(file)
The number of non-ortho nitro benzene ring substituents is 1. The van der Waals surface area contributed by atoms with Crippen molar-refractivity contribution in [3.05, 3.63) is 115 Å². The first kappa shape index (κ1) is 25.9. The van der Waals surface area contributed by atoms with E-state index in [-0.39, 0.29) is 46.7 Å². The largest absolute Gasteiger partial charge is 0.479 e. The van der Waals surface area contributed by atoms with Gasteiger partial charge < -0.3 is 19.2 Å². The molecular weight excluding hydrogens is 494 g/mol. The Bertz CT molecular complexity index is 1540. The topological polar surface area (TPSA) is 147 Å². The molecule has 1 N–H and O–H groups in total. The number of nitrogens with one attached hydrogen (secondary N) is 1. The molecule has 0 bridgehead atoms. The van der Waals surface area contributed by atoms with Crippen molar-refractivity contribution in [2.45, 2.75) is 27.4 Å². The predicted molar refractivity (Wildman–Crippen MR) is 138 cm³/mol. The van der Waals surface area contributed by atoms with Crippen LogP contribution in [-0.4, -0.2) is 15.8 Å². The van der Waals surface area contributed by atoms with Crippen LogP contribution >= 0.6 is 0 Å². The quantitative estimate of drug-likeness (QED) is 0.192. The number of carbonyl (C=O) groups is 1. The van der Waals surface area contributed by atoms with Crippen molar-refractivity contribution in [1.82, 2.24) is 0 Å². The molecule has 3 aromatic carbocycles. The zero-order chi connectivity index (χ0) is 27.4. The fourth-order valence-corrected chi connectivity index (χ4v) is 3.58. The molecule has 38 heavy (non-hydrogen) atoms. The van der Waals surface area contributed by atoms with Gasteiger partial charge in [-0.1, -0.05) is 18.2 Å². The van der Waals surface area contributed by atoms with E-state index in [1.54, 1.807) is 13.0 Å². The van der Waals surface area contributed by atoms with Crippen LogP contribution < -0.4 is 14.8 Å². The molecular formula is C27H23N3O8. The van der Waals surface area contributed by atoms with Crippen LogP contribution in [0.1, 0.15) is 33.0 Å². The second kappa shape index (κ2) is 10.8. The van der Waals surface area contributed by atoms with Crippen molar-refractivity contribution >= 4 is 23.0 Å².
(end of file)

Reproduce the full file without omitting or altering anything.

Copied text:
The number of non-ortho nitro benzene ring substituents is 1. The van der Waals surface area contributed by atoms with Crippen molar-refractivity contribution in [3.05, 3.63) is 115 Å². The first kappa shape index (κ1) is 25.9. The van der Waals surface area contributed by atoms with E-state index in [-0.39, 0.29) is 46.7 Å². The largest absolute Gasteiger partial charge is 0.479 e. The van der Waals surface area contributed by atoms with Gasteiger partial charge < -0.3 is 19.2 Å². The molecular weight excluding hydrogens is 494 g/mol. The Bertz CT molecular complexity index is 1540. The topological polar surface area (TPSA) is 147 Å². The molecule has 1 N–H and O–H groups in total. The number of nitrogens with one attached hydrogen (secondary N) is 1. The molecule has 0 bridgehead atoms. The van der Waals surface area contributed by atoms with Crippen molar-refractivity contribution in [2.45, 2.75) is 27.4 Å². The predicted molar refractivity (Wildman–Crippen MR) is 138 cm³/mol. The van der Waals surface area contributed by atoms with Crippen LogP contribution in [-0.4, -0.2) is 15.8 Å². The van der Waals surface area contributed by atoms with Crippen LogP contribution >= 0.6 is 0 Å². The quantitative estimate of drug-likeness (QED) is 0.192. The number of carbonyl (C=O) groups is 1. The van der Waals surface area contributed by atoms with Crippen molar-refractivity contribution in [1.82, 2.24) is 0 Å². The molecule has 3 aromatic carbocycles. The zero-order chi connectivity index (χ0) is 27.4. The fourth-order valence-corrected chi connectivity index (χ4v) is 3.58. The molecule has 38 heavy (non-hydrogen) atoms. The van der Waals surface area contributed by atoms with Gasteiger partial charge in [-0.1, -0.05) is 18.2 Å². The van der Waals surface area contributed by atoms with E-state index in [1.54, 1.807) is 13.0 Å². The van der Waals surface area contributed by atoms with Crippen LogP contribution < -0.4 is 14.8 Å². The molecular formula is C27H23N3O8. The van der Waals surface area contributed by atoms with Crippen LogP contribution in [0.1, 0.15) is 33.0 Å². The second kappa shape index (κ2) is 10.8. The van der Waals surface area contributed by atoms with Crippen molar-refractivity contribution >= 4 is 23.0 Å².